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For a half-century, mineralogists and petrologists have been splitting up bulk chemical analyses of minerals into the parts belonging to the individual minerals. If minerals had simple compositions with no replacement of atoms, such an element assignment would be easy. However, the majority of minerals have complex formulae in which several elements join together to occupy the atomic sites. In a typical mineral assemblage, several of the elements will be shared by two or more of the minerals. The elemental assignment in a mineral assemblage, therefore, may present some pretty problems to the mineralogist, and as a result the mineralogists have attained some skill in dealing with such problems. As a result of being able to control the composition of their substances to a fair precision, many chemists are unaware of the mineralogists' procedures for dealing with these complex compositions, procedures that have considerable value in the study of water-formed deposits. A description of these procedures should be of value to those who have not received a mineralogical training. Water-formed deposits, of course, have their analogy in those natural minerals formed in fissures of the earth by the prolonged streaming of mineral-laden solutions. Indeed, nearly all of the show specimens seen in the mineralogical museums have been formed by deposition from solutions. Rules which can be used to predict the possible chemical substitutions in minerals will be described, then some phase-equilibrium diagrams will be given to show the effect of temperature on atomic substitution. Following a discussion of the physical methods that can be used to estimate the volume percentage and chemical composition of individual minerals in an inseparable assemblage, six bulk chemical analyses will be examined to see whether and how the elements may be assigned to the individual minerals.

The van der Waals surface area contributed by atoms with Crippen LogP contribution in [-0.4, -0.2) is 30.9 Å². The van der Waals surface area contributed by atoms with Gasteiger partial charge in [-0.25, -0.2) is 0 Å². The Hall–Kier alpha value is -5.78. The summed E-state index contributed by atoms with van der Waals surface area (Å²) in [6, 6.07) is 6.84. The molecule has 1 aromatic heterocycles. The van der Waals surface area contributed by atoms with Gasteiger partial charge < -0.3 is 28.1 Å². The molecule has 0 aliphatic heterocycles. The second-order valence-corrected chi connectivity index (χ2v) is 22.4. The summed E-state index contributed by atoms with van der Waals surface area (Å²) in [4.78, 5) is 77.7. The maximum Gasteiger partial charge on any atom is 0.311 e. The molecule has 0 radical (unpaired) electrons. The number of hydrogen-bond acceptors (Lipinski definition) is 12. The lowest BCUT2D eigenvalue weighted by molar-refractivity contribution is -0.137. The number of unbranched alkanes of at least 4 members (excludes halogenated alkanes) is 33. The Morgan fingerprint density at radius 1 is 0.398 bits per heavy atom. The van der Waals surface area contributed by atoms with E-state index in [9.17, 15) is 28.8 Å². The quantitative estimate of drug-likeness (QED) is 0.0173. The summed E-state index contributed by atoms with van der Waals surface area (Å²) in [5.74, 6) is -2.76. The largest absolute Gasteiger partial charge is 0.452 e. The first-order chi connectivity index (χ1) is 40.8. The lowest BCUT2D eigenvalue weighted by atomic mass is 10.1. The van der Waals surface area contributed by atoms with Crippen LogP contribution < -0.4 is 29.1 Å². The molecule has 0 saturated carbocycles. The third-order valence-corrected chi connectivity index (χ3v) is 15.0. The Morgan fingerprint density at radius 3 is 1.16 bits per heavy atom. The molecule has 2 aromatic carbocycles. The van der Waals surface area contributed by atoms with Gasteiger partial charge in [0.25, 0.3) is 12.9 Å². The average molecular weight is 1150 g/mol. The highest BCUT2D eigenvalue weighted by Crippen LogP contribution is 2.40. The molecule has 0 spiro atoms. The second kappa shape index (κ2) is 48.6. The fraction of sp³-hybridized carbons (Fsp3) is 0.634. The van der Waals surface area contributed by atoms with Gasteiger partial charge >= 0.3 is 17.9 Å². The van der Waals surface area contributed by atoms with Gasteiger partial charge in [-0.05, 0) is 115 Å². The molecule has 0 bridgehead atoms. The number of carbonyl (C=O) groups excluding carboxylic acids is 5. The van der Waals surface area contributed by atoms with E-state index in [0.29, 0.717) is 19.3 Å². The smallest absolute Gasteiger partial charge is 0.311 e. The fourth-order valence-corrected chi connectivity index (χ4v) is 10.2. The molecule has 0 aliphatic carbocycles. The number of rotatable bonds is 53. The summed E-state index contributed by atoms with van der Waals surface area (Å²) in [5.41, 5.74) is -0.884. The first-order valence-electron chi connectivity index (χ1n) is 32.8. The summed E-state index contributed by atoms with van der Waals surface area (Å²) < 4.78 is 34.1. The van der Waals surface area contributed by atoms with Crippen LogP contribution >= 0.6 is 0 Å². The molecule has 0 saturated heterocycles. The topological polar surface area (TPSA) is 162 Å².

Smith, J. V.
Pennsylvania State University, University Park, Pa.